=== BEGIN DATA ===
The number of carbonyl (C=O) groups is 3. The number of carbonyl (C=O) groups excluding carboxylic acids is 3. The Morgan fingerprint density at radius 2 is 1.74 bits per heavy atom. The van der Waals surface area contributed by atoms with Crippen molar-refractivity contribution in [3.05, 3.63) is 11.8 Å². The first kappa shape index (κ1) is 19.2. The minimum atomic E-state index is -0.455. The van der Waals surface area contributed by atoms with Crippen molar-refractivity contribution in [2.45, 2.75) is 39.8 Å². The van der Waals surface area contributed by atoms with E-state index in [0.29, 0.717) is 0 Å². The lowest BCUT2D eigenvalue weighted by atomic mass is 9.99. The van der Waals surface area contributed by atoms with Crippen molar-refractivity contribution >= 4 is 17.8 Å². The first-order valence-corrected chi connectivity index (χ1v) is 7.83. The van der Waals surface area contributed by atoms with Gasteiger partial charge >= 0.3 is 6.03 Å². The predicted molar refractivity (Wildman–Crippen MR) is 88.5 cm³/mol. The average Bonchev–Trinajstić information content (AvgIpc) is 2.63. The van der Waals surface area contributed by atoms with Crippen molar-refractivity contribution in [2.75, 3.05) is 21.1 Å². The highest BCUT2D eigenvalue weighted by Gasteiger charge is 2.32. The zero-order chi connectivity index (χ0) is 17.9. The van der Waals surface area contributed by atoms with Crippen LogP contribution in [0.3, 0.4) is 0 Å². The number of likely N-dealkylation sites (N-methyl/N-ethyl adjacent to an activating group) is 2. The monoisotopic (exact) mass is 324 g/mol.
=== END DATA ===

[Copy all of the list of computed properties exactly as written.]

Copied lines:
The number of carbonyl (C=O) groups is 3. The number of carbonyl (C=O) groups excluding carboxylic acids is 3. The Morgan fingerprint density at radius 2 is 1.74 bits per heavy atom. The van der Waals surface area contributed by atoms with Crippen molar-refractivity contribution in [3.05, 3.63) is 11.8 Å². The first kappa shape index (κ1) is 19.2. The minimum atomic E-state index is -0.455. The van der Waals surface area contributed by atoms with Crippen molar-refractivity contribution in [2.45, 2.75) is 39.8 Å². The van der Waals surface area contributed by atoms with E-state index in [0.29, 0.717) is 0 Å². The lowest BCUT2D eigenvalue weighted by atomic mass is 9.99. The van der Waals surface area contributed by atoms with Crippen molar-refractivity contribution >= 4 is 17.8 Å². The first-order valence-corrected chi connectivity index (χ1v) is 7.83. The van der Waals surface area contributed by atoms with Gasteiger partial charge >= 0.3 is 6.03 Å². The predicted molar refractivity (Wildman–Crippen MR) is 88.5 cm³/mol. The average Bonchev–Trinajstić information content (AvgIpc) is 2.63. The van der Waals surface area contributed by atoms with Crippen molar-refractivity contribution in [2.75, 3.05) is 21.1 Å². The highest BCUT2D eigenvalue weighted by Gasteiger charge is 2.32. The zero-order chi connectivity index (χ0) is 17.9. The van der Waals surface area contributed by atoms with Crippen LogP contribution in [0.3, 0.4) is 0 Å². The number of likely N-dealkylation sites (N-methyl/N-ethyl adjacent to an activating group) is 2. The monoisotopic (exact) mass is 324 g/mol.